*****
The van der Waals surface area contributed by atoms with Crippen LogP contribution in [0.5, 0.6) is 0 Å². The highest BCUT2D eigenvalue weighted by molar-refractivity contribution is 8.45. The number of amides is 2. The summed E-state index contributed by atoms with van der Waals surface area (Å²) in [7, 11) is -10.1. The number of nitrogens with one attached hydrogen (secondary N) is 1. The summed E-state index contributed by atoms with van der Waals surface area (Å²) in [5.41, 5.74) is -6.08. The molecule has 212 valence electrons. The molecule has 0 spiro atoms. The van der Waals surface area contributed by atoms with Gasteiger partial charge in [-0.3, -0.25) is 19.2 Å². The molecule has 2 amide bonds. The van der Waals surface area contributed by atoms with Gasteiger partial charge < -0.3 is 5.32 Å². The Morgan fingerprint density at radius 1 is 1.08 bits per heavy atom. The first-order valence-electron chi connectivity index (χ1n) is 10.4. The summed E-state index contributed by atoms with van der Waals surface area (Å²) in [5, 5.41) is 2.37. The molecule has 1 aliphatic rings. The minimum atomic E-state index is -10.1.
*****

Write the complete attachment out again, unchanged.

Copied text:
The van der Waals surface area contributed by atoms with Crippen LogP contribution in [0.5, 0.6) is 0 Å². The highest BCUT2D eigenvalue weighted by molar-refractivity contribution is 8.45. The number of amides is 2. The summed E-state index contributed by atoms with van der Waals surface area (Å²) in [7, 11) is -10.1. The number of nitrogens with one attached hydrogen (secondary N) is 1. The summed E-state index contributed by atoms with van der Waals surface area (Å²) in [5.41, 5.74) is -6.08. The molecule has 212 valence electrons. The molecule has 0 spiro atoms. The van der Waals surface area contributed by atoms with Gasteiger partial charge in [-0.3, -0.25) is 19.2 Å². The molecule has 2 amide bonds. The van der Waals surface area contributed by atoms with Gasteiger partial charge < -0.3 is 5.32 Å². The Morgan fingerprint density at radius 1 is 1.08 bits per heavy atom. The first-order valence-electron chi connectivity index (χ1n) is 10.4. The summed E-state index contributed by atoms with van der Waals surface area (Å²) in [5, 5.41) is 2.37. The molecule has 1 aliphatic rings. The minimum atomic E-state index is -10.1.